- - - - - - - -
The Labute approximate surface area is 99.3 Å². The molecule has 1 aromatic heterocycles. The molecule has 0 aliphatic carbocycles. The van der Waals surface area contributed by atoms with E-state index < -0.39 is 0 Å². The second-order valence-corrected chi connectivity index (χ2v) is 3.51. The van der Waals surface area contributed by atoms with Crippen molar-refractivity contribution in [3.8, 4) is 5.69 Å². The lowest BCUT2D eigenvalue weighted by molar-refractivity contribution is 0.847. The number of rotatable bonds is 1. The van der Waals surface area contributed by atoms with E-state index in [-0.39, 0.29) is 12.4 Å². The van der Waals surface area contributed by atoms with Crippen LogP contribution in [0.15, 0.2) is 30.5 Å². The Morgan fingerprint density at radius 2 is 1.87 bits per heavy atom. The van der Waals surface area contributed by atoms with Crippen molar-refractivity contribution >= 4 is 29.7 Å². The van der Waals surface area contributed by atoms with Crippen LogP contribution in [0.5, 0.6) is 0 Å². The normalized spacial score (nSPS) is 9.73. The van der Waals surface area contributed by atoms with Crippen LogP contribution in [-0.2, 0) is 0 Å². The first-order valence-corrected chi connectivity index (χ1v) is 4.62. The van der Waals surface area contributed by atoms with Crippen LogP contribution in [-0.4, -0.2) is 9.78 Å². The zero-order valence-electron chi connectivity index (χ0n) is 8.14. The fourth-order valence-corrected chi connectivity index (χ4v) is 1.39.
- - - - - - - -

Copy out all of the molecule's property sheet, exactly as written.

The Labute approximate surface area is 99.3 Å². The molecule has 1 aromatic heterocycles. The molecule has 0 aliphatic carbocycles. The van der Waals surface area contributed by atoms with E-state index < -0.39 is 0 Å². The second-order valence-corrected chi connectivity index (χ2v) is 3.51. The van der Waals surface area contributed by atoms with Crippen molar-refractivity contribution in [3.8, 4) is 5.69 Å². The lowest BCUT2D eigenvalue weighted by molar-refractivity contribution is 0.847. The number of rotatable bonds is 1. The van der Waals surface area contributed by atoms with E-state index in [-0.39, 0.29) is 12.4 Å². The van der Waals surface area contributed by atoms with Crippen LogP contribution in [0.15, 0.2) is 30.5 Å². The Morgan fingerprint density at radius 2 is 1.87 bits per heavy atom. The van der Waals surface area contributed by atoms with Crippen molar-refractivity contribution >= 4 is 29.7 Å². The van der Waals surface area contributed by atoms with Crippen LogP contribution in [0.5, 0.6) is 0 Å². The normalized spacial score (nSPS) is 9.73. The van der Waals surface area contributed by atoms with Crippen LogP contribution in [-0.2, 0) is 0 Å². The first-order valence-corrected chi connectivity index (χ1v) is 4.62. The van der Waals surface area contributed by atoms with Crippen LogP contribution in [-0.4, -0.2) is 9.78 Å². The zero-order valence-electron chi connectivity index (χ0n) is 8.14. The fourth-order valence-corrected chi connectivity index (χ4v) is 1.39.